Steinmetz is also representing DeNardo Capital Corp., a separate entity owned by the couple, in its ongoing effort to redevelop the former Foundation for Economic Education (FEE) property at 30 South Broadway. On Feb. 26, DeNardo Capital submitted a petition requesting the village board to amend the village’s multi-family zoning district regulations to allow denser construction.

On March 11, Village Administrator Larry Schopfer said the Village had received no information that 116 Main Street Capital plans to withdraw or revise its initial proposal, despite the March 3 adjournment. However, the adjournment came just over a week after the Village posted a public notice that the village board would be holding a public hearing this Monday, March 16, at 7 p.m., to consider creating a new Historic Overlay District covering the historic district shown on the National Register, and amending the zoning code to require applicants to receive architectural review board approval to demolish a building in the Historic Overlay District.

According to Village Attorney Marianne Stecich, village code prohibits the building department from issuing a demolition permit for the first 90 days after a notice of a public hearing is made. Therefore, 116 Main is safe from demolition while the zoning change is under review. If the change is adopted, it will apply to the application, requiring the ARB’s approval of any change to the property.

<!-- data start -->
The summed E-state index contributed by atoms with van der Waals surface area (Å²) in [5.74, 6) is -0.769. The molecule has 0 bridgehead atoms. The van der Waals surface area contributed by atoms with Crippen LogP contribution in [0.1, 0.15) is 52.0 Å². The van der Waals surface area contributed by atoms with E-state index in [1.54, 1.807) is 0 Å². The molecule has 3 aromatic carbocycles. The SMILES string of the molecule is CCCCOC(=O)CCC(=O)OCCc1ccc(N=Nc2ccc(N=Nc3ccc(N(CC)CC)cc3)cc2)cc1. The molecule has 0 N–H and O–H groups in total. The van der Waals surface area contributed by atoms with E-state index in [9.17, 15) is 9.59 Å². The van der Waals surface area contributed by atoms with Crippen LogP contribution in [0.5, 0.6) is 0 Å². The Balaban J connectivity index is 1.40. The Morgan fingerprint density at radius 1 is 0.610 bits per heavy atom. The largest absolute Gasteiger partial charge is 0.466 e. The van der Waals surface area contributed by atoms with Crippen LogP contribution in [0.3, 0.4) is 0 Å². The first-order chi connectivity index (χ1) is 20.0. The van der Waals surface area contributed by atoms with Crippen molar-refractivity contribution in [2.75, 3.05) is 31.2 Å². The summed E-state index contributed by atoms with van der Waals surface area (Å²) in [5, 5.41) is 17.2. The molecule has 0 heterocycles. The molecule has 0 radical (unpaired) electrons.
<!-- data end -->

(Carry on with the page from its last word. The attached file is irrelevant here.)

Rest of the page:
When Irvington marked Historic District Day last June to celebrate the news that both the New York State Historic Preservation Office (SHPO) and the National Park Service had designated Irvington’s downtown area as an official historic district, it represented the culmination of years of work by Village staff and officials, the Irvington Historical Society, the Irvington Landmarks Preservation Board, and other members of the community to preserve and protect the historic character of the Main Street area.